…relationships. That’s it. What we do as teachers, music specifically, is to build relationships.
I was reminded of this when my husband, a retail wine buyer, posted a link to an article making the case that sommeliers in upscale restaurants are losing their influence to retail wine people like my husband. Basically the most knowledgeable retail wine merchants are becoming the neighborhood sommeliers and are better at what they do, because they see the clientele more and are able to forge relationships more effectively and for longer periods. I see that in what my husband does everyday. He’s not working in a prestigious restaurant, brushing elbows with the rich and famous, nor is he getting rich. He loves what he does, is passionate about wine, and has forged some solid relationships with wonderful people, some of whom will read this post simply because of our connection through him.
Now think of all of the things you do in a school year. Lesson plans, grades, assessments, faculty meetings, fix instruments, paperwork, conferences, after school rehearsals, weekend trips with someone else’s kids, and answering all of those phone messages and emails. And that’s only a partial list. It’s not exactly a 40 hour work week, and summers are NOT 3 months off. Why go through all of that? Relationships.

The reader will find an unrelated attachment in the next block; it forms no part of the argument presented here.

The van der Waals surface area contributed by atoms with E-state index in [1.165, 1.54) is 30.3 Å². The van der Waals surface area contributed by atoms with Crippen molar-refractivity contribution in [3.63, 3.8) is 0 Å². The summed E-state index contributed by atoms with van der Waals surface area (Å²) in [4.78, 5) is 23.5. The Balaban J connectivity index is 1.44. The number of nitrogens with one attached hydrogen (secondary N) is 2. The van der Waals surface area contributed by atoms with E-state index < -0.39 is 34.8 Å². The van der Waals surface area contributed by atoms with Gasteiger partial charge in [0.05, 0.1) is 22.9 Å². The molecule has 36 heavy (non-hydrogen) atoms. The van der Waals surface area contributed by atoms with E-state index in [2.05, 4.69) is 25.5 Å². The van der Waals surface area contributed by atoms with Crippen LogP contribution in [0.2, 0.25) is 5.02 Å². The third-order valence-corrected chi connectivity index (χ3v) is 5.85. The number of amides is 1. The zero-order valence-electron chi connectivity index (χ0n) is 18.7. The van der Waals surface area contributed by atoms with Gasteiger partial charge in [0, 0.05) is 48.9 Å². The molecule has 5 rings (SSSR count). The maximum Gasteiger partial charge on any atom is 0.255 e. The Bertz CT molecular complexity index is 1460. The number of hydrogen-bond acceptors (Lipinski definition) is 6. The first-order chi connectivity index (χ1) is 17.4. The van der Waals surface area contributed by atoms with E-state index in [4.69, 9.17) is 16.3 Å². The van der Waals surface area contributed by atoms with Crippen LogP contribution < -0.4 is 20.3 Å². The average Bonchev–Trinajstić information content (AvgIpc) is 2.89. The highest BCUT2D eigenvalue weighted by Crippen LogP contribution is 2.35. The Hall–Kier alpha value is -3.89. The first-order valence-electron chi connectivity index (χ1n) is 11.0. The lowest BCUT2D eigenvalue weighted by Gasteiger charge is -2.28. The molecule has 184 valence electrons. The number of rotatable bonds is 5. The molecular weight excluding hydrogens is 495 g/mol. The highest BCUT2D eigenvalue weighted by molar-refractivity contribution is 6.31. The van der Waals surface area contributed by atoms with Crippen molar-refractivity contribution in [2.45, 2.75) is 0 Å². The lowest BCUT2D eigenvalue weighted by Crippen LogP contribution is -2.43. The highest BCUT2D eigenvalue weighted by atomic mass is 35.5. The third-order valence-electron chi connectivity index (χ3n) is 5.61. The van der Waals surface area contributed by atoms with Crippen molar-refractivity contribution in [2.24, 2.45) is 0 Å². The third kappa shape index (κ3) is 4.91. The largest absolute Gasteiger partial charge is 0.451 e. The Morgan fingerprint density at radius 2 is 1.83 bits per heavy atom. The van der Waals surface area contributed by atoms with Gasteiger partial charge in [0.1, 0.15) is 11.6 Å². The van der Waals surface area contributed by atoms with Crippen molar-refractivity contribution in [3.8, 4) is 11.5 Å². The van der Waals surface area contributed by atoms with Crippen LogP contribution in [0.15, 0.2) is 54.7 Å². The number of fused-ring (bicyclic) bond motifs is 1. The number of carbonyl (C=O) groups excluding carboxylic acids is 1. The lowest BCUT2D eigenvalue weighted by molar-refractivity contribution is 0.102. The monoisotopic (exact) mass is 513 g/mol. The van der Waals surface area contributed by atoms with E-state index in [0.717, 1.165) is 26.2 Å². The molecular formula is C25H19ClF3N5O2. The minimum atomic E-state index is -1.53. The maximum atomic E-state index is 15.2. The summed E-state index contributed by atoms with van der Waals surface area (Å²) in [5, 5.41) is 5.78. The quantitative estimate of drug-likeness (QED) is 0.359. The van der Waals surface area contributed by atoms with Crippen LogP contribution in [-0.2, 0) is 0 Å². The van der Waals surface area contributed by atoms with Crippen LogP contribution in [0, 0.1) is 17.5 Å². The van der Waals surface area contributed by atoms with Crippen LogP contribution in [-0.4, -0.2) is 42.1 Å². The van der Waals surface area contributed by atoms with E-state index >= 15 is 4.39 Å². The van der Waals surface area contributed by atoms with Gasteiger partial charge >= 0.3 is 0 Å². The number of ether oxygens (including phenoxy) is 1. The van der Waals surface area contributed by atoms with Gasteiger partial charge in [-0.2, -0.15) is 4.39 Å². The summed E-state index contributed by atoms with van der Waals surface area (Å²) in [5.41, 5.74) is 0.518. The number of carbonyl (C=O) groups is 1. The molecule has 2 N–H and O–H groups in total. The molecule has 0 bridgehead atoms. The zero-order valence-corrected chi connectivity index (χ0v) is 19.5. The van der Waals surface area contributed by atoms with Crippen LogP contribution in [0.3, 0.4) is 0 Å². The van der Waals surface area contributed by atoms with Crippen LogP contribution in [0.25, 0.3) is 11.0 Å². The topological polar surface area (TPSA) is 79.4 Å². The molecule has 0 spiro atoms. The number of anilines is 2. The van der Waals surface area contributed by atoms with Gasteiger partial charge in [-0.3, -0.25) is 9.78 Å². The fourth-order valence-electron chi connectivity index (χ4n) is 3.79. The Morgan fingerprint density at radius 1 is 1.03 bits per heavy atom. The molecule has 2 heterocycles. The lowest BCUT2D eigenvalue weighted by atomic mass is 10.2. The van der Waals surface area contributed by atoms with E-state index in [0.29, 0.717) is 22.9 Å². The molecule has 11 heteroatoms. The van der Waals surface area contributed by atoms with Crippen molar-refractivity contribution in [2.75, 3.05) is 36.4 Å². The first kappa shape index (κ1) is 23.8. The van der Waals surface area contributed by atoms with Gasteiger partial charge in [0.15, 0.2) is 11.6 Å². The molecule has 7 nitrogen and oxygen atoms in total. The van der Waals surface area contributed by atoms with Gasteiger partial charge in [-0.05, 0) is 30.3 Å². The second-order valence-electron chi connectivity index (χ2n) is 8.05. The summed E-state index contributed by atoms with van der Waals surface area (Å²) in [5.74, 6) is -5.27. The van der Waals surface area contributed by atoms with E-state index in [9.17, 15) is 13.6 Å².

Yes, we want our kids to love the music, practice their instrument, audition for honors bands, and get into college programs. We teach music after all. It’s our passion. Someone showed us the way just like we’re doing for the next generation. Do you remember the name of every teacher you had for every class along the way from Kindergarten to undergrad graduation? I certainly don’t. The ones who make the biggest impression on us aren’t necessarily the ones who put the most information in our hands. They are the ones who shaped who we have become through our relationship with them. I bet you can name those teachers. For me, it was teachers like Mrs. G., Miss B., Professor B., and Professor/Mr. W. They made it clear through their words and actions that the curriculum was only going to be part of our educational experience.
How do we, with all of the hats we wear in a year, make this happen in our classes? Do our students see us the same way as we saw ours? Should they? Relationships are not on the ACT or any other standardized test, after all. The obvious answer is yes! After all is said and done, relationships matter. They shape who we become. We have the chance to shape who THEY become.
So let’s get things started with building relationships in mind. Remember it whenever school seems to be “work” or when people in the administration question why we do the things we do and the ways we do them. When the snow starts to fly as I’m walking out the door to drive to my school that is 30 minutes away on a nice summer day. When being a greeter at Wal-Mart seems like a much less stressful job. What is this all about? Why do I get so bent out of shape for the details? Why do I continue to do this crazy job?
It’s all about relationships.